“This is how you load it.”  I pulled back the slide and released it.  “It’s a semi-automatic, so you only have to do that once.  Once you’ve done it, all you have to do is pull the trigger.”  Aiming the gun at the stream, I pulled the trigger.  It clicked to expel the nonexistent round.  “Here.  You try,” I said, handing her the gun.

She took with reluctant confidence turning the weapon over in her hands to examine it.  I let her take her time.  She had to comfortable with it, or she wouldn’t be able to use it if she had to.  After a minute of looking it over, she flipped the safety on and off again.  Then she pulled the slide back and let it go.

“Make sure you aim it in front of you and at the ground a little bit away before pulling the trigger.”  She did so, jumping a bit when the gun clicked.  “Good.  Now try it a few more times before we put bullets in it.  I want you to be comfortable.”

Her eyes betrayed her excitement as she familiarized herself with the pistol.  There was a power that guns offered, and even a ten year old girl could feel it vibrating through the metal.  Hell, I had felt it when I was four years younger than Allison when my father first let me shoot a rifle. 

She clicked the sequence over and over, until it was clear that she felt at ease.  Her blue eyes met mine, sparking with anticipation.  “Okay.  I’ve got it,” she said in a matter of fact way.

“All right.”  I took the gun back and slid the clip home.  “I’ll shoot first.  Hold your ears and watch.”

I loaded the chamber and took aim at the stream.  Allison’s gaze was glued to me as I flicked the safety off and squeezed the trigger.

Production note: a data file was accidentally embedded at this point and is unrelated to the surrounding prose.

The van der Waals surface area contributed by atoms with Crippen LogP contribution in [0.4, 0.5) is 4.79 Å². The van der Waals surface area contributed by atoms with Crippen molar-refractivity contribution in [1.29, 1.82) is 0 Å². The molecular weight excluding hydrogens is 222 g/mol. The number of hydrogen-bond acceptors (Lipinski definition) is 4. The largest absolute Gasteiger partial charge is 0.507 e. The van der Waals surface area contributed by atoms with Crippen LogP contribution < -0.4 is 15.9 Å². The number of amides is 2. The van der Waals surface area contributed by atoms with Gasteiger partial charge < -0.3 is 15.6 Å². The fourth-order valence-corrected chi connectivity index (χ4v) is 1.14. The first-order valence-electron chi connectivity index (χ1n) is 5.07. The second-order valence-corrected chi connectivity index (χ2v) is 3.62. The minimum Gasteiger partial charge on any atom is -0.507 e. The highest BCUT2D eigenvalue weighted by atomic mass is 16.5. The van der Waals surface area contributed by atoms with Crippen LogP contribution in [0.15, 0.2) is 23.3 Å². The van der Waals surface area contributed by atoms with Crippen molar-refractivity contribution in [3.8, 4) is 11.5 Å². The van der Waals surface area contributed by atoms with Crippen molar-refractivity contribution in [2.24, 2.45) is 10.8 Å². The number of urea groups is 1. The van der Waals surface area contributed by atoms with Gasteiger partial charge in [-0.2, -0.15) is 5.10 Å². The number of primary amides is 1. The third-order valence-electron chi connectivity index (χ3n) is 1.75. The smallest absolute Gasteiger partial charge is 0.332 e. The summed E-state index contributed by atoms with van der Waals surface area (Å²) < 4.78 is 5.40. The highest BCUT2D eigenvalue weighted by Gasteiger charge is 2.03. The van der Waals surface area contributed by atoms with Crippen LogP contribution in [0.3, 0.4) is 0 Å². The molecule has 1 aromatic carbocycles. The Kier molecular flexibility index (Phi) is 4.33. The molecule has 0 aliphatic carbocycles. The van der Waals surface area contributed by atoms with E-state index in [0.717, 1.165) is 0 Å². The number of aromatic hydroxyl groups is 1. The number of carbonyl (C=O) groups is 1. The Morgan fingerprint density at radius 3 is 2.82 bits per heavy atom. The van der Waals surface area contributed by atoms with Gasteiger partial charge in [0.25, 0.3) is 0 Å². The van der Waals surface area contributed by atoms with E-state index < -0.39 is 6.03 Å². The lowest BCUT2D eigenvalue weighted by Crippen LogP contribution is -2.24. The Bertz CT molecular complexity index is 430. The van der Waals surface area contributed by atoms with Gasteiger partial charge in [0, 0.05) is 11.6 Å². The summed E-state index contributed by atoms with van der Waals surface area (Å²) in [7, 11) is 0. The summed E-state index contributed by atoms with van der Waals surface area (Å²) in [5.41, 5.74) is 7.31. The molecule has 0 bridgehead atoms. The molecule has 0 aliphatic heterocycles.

The blast was deafening as it rocked our small hiding place, leaving my ears with a terrible ringing.  But I squeezed again to show her that it would fire without reloading.  Instant headache.  

I put the safety back on and waited for the ringing to subside a bit so I could hear Allison when she spoke.  Her eyes were huge circles of black-fringed white with pools of blue in the center.  I smiled at her.

“Okay,” I said after a minute or so.  “Your turn.”  She took the gun with trepidation.  “Don’t be afraid of it now.  Respect it.  Don’t fear it.  If you fear it, you won’t be able to shoot.”

She took a deep breath and blew it out.  “Okaaay.”

I positioned myself behind her so I could cover her ears.  “Keep both eyes open.  Take a breath and blow it out, then squeeze the trigger.  Don’t pull.  Squeeze.  Rest your arms on the rock in front of you, and aim at the stream.”

I could feel the tension in her small body, but I knew telling her to relax was a waste.  She would only relax with experience.  I pressed my fingers over her ears.  The pistol floated in the air in front of us.  Turning it slightly, she flicked the safety.  “Red means fire,” she muttered.  Righting the gun into position, she aimed at the stream.  I felt her take a breath and blow it out.  

An ear-splitting BOOM resounded through the woods.  Water splashed far below where the bullet hit the water.  I lifted my finger from her right ear.  “Again,” I told her before closing off her hearing.

I relived the deafening roar of the pistol’s report for the fourth time in the tiny cave.  It was all I could take.

“Flip the safety on, and let’s get out of here.  We’ll practice somewhere where my head won’t explode every time you shoot.”